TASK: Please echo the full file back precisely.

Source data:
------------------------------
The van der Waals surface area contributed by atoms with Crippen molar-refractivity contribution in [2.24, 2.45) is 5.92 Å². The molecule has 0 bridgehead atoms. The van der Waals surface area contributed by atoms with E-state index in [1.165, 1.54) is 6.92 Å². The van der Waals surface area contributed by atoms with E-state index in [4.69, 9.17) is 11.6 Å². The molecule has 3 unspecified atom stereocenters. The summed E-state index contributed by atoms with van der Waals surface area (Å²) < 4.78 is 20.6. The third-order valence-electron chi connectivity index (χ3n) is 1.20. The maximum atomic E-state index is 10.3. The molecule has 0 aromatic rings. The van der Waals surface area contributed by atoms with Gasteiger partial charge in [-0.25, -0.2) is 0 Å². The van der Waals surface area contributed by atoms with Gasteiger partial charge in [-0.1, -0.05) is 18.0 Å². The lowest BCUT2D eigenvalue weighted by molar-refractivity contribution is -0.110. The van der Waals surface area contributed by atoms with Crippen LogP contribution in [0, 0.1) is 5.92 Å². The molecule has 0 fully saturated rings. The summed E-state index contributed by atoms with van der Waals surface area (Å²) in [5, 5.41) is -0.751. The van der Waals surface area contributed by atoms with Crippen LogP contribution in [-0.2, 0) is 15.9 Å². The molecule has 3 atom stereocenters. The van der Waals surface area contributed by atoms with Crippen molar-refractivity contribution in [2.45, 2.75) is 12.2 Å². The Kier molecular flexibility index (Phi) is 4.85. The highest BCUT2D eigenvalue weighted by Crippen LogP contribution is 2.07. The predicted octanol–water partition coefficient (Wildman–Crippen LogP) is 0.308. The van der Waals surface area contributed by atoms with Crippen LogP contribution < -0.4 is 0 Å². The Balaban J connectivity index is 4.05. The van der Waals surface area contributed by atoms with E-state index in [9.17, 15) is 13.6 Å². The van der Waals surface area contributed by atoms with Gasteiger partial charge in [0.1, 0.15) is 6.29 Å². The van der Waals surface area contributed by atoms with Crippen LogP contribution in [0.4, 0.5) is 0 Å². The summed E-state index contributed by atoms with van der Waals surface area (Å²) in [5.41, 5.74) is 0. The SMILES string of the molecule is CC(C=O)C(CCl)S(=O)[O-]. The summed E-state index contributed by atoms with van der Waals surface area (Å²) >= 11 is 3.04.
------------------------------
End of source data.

The van der Waals surface area contributed by atoms with Crippen molar-refractivity contribution in [2.24, 2.45) is 5.92 Å². The molecule has 0 bridgehead atoms. The van der Waals surface area contributed by atoms with E-state index in [1.165, 1.54) is 6.92 Å². The van der Waals surface area contributed by atoms with E-state index in [4.69, 9.17) is 11.6 Å². The molecule has 3 unspecified atom stereocenters. The summed E-state index contributed by atoms with van der Waals surface area (Å²) < 4.78 is 20.6. The third-order valence-electron chi connectivity index (χ3n) is 1.20. The maximum atomic E-state index is 10.3. The molecule has 0 aromatic rings. The van der Waals surface area contributed by atoms with Gasteiger partial charge in [-0.25, -0.2) is 0 Å². The van der Waals surface area contributed by atoms with Gasteiger partial charge in [-0.1, -0.05) is 18.0 Å². The lowest BCUT2D eigenvalue weighted by molar-refractivity contribution is -0.110. The van der Waals surface area contributed by atoms with Crippen LogP contribution in [0, 0.1) is 5.92 Å². The molecule has 0 fully saturated rings. The summed E-state index contributed by atoms with van der Waals surface area (Å²) in [5, 5.41) is -0.751. The van der Waals surface area contributed by atoms with Crippen LogP contribution in [-0.2, 0) is 15.9 Å². The molecule has 3 atom stereocenters. The van der Waals surface area contributed by atoms with Crippen molar-refractivity contribution in [2.45, 2.75) is 12.2 Å². The Kier molecular flexibility index (Phi) is 4.85. The highest BCUT2D eigenvalue weighted by Crippen LogP contribution is 2.07. The predicted octanol–water partition coefficient (Wildman–Crippen LogP) is 0.308. The van der Waals surface area contributed by atoms with Crippen LogP contribution < -0.4 is 0 Å². The Balaban J connectivity index is 4.05. The van der Waals surface area contributed by atoms with E-state index in [9.17, 15) is 13.6 Å². The van der Waals surface area contributed by atoms with Gasteiger partial charge in [0.1, 0.15) is 6.29 Å². The van der Waals surface area contributed by atoms with Crippen LogP contribution in [0.4, 0.5) is 0 Å². The summed E-state index contributed by atoms with van der Waals surface area (Å²) in [5.41, 5.74) is 0. The SMILES string of the molecule is CC(C=O)C(CCl)S(=O)[O-]. The summed E-state index contributed by atoms with van der Waals surface area (Å²) >= 11 is 3.04.